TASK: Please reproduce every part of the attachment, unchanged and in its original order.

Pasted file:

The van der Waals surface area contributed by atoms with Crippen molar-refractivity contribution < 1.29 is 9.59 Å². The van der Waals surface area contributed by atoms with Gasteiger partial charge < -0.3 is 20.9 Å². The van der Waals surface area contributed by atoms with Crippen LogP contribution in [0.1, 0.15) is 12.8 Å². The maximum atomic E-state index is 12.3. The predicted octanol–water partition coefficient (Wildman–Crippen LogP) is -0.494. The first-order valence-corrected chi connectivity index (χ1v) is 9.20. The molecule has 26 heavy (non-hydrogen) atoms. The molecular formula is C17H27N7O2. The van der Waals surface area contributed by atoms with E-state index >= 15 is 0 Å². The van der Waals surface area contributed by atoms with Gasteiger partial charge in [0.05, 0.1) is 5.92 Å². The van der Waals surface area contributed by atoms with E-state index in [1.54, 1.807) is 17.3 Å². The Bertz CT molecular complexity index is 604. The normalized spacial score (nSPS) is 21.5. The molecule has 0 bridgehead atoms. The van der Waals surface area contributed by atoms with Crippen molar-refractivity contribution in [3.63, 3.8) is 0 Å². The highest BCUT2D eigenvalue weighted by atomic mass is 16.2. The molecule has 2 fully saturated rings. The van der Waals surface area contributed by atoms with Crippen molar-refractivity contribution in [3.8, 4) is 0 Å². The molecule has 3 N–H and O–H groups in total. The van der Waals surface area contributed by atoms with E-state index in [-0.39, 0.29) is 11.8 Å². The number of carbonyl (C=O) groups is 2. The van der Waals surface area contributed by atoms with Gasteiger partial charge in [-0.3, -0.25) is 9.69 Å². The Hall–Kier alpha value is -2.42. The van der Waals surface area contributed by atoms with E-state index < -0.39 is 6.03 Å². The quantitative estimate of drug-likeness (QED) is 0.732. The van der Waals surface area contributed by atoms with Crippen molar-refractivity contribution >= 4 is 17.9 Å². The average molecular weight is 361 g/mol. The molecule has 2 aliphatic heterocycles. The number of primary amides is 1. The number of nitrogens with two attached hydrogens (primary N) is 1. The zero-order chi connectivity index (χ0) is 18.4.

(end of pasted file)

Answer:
The van der Waals surface area contributed by atoms with Crippen molar-refractivity contribution < 1.29 is 9.59 Å². The van der Waals surface area contributed by atoms with Gasteiger partial charge < -0.3 is 20.9 Å². The van der Waals surface area contributed by atoms with Crippen LogP contribution in [0.1, 0.15) is 12.8 Å². The maximum atomic E-state index is 12.3. The predicted octanol–water partition coefficient (Wildman–Crippen LogP) is -0.494. The first-order valence-corrected chi connectivity index (χ1v) is 9.20. The molecule has 26 heavy (non-hydrogen) atoms. The molecular formula is C17H27N7O2. The van der Waals surface area contributed by atoms with E-state index >= 15 is 0 Å². The van der Waals surface area contributed by atoms with Gasteiger partial charge in [0.05, 0.1) is 5.92 Å². The van der Waals surface area contributed by atoms with E-state index in [1.54, 1.807) is 17.3 Å². The Bertz CT molecular complexity index is 604. The normalized spacial score (nSPS) is 21.5. The molecule has 0 bridgehead atoms. The van der Waals surface area contributed by atoms with Crippen molar-refractivity contribution in [3.63, 3.8) is 0 Å². The highest BCUT2D eigenvalue weighted by atomic mass is 16.2. The molecule has 2 fully saturated rings. The van der Waals surface area contributed by atoms with Crippen molar-refractivity contribution in [3.8, 4) is 0 Å². The molecule has 3 N–H and O–H groups in total. The van der Waals surface area contributed by atoms with E-state index in [-0.39, 0.29) is 11.8 Å². The number of carbonyl (C=O) groups is 2. The van der Waals surface area contributed by atoms with Gasteiger partial charge in [-0.3, -0.25) is 9.69 Å². The Hall–Kier alpha value is -2.42. The van der Waals surface area contributed by atoms with E-state index < -0.39 is 6.03 Å². The quantitative estimate of drug-likeness (QED) is 0.732. The van der Waals surface area contributed by atoms with Crippen molar-refractivity contribution >= 4 is 17.9 Å². The average molecular weight is 361 g/mol. The molecule has 2 aliphatic heterocycles. The number of primary amides is 1. The number of nitrogens with two attached hydrogens (primary N) is 1. The zero-order chi connectivity index (χ0) is 18.4.